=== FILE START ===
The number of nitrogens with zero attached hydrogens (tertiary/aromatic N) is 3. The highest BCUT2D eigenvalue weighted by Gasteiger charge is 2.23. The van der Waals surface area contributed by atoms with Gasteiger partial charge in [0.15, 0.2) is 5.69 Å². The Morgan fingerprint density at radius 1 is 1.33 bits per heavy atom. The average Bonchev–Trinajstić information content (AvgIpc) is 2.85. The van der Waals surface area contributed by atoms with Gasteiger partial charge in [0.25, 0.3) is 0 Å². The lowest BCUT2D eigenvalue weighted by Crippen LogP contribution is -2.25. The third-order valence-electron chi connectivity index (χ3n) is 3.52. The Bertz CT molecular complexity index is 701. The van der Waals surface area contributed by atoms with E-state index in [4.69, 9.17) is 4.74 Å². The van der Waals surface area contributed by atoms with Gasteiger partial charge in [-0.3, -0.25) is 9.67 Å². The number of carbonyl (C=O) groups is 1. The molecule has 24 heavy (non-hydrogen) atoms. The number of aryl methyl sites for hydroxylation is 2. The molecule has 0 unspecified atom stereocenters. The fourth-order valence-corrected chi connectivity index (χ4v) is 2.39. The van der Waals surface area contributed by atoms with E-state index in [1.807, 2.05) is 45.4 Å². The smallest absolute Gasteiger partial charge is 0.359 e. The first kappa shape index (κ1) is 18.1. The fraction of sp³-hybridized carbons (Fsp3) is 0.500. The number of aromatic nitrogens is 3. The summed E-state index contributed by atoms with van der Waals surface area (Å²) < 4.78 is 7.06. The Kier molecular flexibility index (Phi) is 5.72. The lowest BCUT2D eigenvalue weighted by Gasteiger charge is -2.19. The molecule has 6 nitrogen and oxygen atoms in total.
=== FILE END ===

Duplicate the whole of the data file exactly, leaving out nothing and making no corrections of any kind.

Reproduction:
The number of nitrogens with zero attached hydrogens (tertiary/aromatic N) is 3. The highest BCUT2D eigenvalue weighted by Gasteiger charge is 2.23. The van der Waals surface area contributed by atoms with Gasteiger partial charge in [0.15, 0.2) is 5.69 Å². The Morgan fingerprint density at radius 1 is 1.33 bits per heavy atom. The average Bonchev–Trinajstić information content (AvgIpc) is 2.85. The van der Waals surface area contributed by atoms with Gasteiger partial charge in [0.25, 0.3) is 0 Å². The lowest BCUT2D eigenvalue weighted by Crippen LogP contribution is -2.25. The third-order valence-electron chi connectivity index (χ3n) is 3.52. The Bertz CT molecular complexity index is 701. The van der Waals surface area contributed by atoms with E-state index in [4.69, 9.17) is 4.74 Å². The van der Waals surface area contributed by atoms with Gasteiger partial charge in [-0.3, -0.25) is 9.67 Å². The number of carbonyl (C=O) groups is 1. The molecule has 24 heavy (non-hydrogen) atoms. The number of aryl methyl sites for hydroxylation is 2. The molecule has 0 unspecified atom stereocenters. The fourth-order valence-corrected chi connectivity index (χ4v) is 2.39. The van der Waals surface area contributed by atoms with E-state index in [1.807, 2.05) is 45.4 Å². The smallest absolute Gasteiger partial charge is 0.359 e. The first kappa shape index (κ1) is 18.1. The fraction of sp³-hybridized carbons (Fsp3) is 0.500. The number of aromatic nitrogens is 3. The summed E-state index contributed by atoms with van der Waals surface area (Å²) < 4.78 is 7.06. The Kier molecular flexibility index (Phi) is 5.72. The lowest BCUT2D eigenvalue weighted by Gasteiger charge is -2.19. The molecule has 6 nitrogen and oxygen atoms in total.